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  • Nikky Lee

10 Questions with Elise Carlson

Elise’s love of adventure began with a childhood diet of Narnia and teenage years spent reading Lord of the Rings and playing Final Fantasy. Fascinated with the ancient world, they majored in Archaeology and History at Monash University. Then it was time to travel (Europe, Egypt and Turkey). They now live and work as a teacher in Australia.

Elise’s love of fantasy and ancient history combine in their Young Adult Fantasy Ruarnon Trilogy, which blends the political structures of Old Kingdom Egypt with Greco-Roman warfare.

On Twitter, Elise enjoys talking to writers. You’ll find them tweeting about writing, books and life. On Facebook and Instagram they post their poetry, photography, and personal & writing updates. On TikTok they’re figuring it out and having fun.

1. Tell us a bit about yourself! Where do you call home and what do you write?

I'm a primary school teacher whose lived, taught and travelled in Australia, New Zealand and England. Australia will always be my home, but I'd love to have one more living abroad experience, ideally in Europe (Spain would be nice) or Canada. I'm also an adventurous, free-spirited person who loves wandering through mountains and exploring ruins, which goes nicely with writing fantasy.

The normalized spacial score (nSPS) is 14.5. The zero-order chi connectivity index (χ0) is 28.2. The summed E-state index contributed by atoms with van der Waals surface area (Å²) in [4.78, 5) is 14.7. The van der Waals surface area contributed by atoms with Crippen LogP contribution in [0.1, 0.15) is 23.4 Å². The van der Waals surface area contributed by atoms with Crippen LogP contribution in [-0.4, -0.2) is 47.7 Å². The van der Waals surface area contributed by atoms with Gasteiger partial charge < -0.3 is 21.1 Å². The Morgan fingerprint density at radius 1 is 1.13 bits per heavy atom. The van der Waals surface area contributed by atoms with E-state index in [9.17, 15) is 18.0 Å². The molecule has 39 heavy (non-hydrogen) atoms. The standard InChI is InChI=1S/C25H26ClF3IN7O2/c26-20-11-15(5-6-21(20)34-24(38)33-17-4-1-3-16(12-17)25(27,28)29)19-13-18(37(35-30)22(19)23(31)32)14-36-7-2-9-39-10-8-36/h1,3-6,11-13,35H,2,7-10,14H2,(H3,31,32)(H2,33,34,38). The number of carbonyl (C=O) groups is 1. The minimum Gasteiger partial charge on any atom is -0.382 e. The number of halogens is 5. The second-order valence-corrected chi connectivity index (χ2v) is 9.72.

2. What drew you to that particular genre and/or age group?

I wrote children's stories as a child, YA as a teen, but haven't felt much desire to move on to adult fiction. I see in teens a tendency to feel things strongly and to pursue what they feel is right, unburdened by world-weariness. There's a naïveté, passion, optimism and hope in writing teen protagonists that I've always enjoyed. And their energy, passion and the way they express their emotions (with less of a filter then adults) is similar to my personality, so I find writing youthful characters comes naturally to me.

3. What inspired you to write in this genre?

My love of fantasy grew from an early age. I graduated from playing imaginary games as a child to taking writing fantasy seriously as a teen. I like exploring big ideas which require more author control over a setting than the real world allows. For example, my debut began with a real life wondering, if adults are so emotionally regulated, mature, intelligent, and are decent human beings, etc, why would any sane adult declare war? Then I went further, asking, what if someone didn’t want to declare war? What could make them do so? Fantasy was a great genre to explore that question, as I developed King Kyura’s character arc in Manipulator’s War.

Cover of Manipulator's War, book one of the Ruarnon Trilogy by Elise Carlson